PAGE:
US Removal of Klamath dam will be largest in the history Four hydroelectric dams may soon be demolished along the Klamath, near the California-Oregon border. Hundreds of miles of the Klamath would run free to the Pacific Ocean — opening up the largest river restoration in U.S. history. What’s made this possible is compromise, forged over years of negotiation, among upriver and downriver interests, in California and Oregon, farmers and tribes and fishery advocates. Also see, Who’s responsible for Woodlake Dam failure? Moore County residents evacuated say Woodlake Dam problem for years, yet no one is doing anything about it. The dam has also been a problem for those who live downstream; a problem that nearly turned deadly after Hurricane Matthew. That’s when inspectors found holes in the dam’s cement and a cracked spillway. 


Study What is causing the rise in Methane emissions? This paper reveals that concentration of methane in atmosphere has gone up by 157% from pre industrial level, compared to 40% for Carbon dioxide, the no 1 culprit for global warming. VERY STRANGELY, the paper does not even ONCE mention the contribution of reservoirs behind dams and their contribution to methane emission in spite of increasing evidence to that effect. Possibly the increase from microbial activity includes that, but reservoirs need separate mention. The paper could have also mentioned that SYSTEM OF RICE INTENSIFICATION can also help reduce methane emissions from paddy field, particularly when done in organic way, further reducing the carbon footprint. 

Assam Farmers go green to battle climate change in Nalbari’s Moruwa Interesting glimpses of how farmers are adopting to climate change in Nalbari district in Assam, close to Pagladiya, a flood prone tributary of Brahmaputra.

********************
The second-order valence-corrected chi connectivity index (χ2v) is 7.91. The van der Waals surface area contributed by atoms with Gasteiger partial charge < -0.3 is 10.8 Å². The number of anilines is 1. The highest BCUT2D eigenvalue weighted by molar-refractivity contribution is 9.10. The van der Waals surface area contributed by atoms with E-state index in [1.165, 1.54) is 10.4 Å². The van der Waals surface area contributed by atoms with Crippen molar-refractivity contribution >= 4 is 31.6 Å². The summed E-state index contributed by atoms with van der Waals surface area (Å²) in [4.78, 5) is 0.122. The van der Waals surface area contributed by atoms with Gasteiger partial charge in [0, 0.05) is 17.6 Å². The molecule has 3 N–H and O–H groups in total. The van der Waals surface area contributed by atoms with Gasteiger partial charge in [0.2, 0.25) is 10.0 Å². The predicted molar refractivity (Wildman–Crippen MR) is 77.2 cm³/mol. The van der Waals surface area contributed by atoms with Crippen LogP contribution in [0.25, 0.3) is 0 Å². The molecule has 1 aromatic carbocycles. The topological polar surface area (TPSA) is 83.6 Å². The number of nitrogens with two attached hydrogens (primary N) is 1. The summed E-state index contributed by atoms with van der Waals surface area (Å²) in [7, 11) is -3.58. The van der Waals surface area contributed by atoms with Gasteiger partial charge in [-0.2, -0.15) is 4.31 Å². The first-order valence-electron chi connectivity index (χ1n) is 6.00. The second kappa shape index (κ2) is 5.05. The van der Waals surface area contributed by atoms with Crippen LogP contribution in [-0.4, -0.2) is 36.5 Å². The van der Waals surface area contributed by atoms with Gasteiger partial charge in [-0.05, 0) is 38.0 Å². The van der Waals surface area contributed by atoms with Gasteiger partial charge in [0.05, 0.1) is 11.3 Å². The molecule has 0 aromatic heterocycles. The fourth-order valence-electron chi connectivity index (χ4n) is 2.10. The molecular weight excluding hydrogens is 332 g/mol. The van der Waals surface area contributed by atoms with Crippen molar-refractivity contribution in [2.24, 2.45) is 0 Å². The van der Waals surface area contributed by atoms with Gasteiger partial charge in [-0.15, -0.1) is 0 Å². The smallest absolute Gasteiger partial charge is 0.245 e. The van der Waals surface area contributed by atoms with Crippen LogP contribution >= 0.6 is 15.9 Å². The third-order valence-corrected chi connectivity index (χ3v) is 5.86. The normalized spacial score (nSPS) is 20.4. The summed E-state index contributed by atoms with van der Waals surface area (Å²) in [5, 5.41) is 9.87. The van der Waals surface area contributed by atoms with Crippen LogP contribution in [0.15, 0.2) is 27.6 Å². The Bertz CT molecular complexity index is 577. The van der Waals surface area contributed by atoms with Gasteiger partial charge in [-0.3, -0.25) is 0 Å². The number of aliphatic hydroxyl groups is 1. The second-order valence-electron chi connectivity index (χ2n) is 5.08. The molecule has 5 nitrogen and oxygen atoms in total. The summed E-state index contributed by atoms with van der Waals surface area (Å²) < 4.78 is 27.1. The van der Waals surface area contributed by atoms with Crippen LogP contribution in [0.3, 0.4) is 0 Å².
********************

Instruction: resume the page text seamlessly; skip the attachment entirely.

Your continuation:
Centre Text of PMs speech at Inauguration of National Tribal Carnival-2016  हमारे देश में कभी बड़े-बड़े लोगों को लगता है, बड़े-बड़े पर्यावरणविद् मिलते हैं तो कहते हैं जंगलों की रक्षा करनी है, वनों की रक्षा करनी है। मैं अनुभव के साथ कहता हूं अगर वनों को किसी ने बचाया है तो मेरे जनजातीय समुदायों ने बचाया है। वो सब दे देगा लेकिन जंगल को तबाह नहीं होने देगा। ये उसके संस्कार में होता है। अगर हमें जंगलों की रक्षा करनी है तो जनजातीय समुदायों से बड़ा हमारा कोई रक्षक नहीं हो सकता है। इस विचार को प्राथमिकता देना के लिए हमारा प्रयास है।

Andhra Fishermen stall seismic survey Tension prevailed in the Bay of Bengal near Karavaka in East Godavari district, when fishermen in large numbers prevented the seismic survey being conducted by ONGC to find out hydrocarbons and natural gas reserves in the deep sea. The fishermen, however, were upset as the survey hampered them from getting a reasonable catch and they were demanding compensation from the ONGC for the loss of livelihood. The absence of compensation irked the fisherfolks from the Karavaka and Gogannamatham areas, who surrounded the surveying vessel in about 100 fishing boats. According sources the survey would be resumed once the compensation had been finalized.

You may also like to see, DRP News Bulletin 24 Oct 2016 & DRP News Bulletin 17 Oct 2016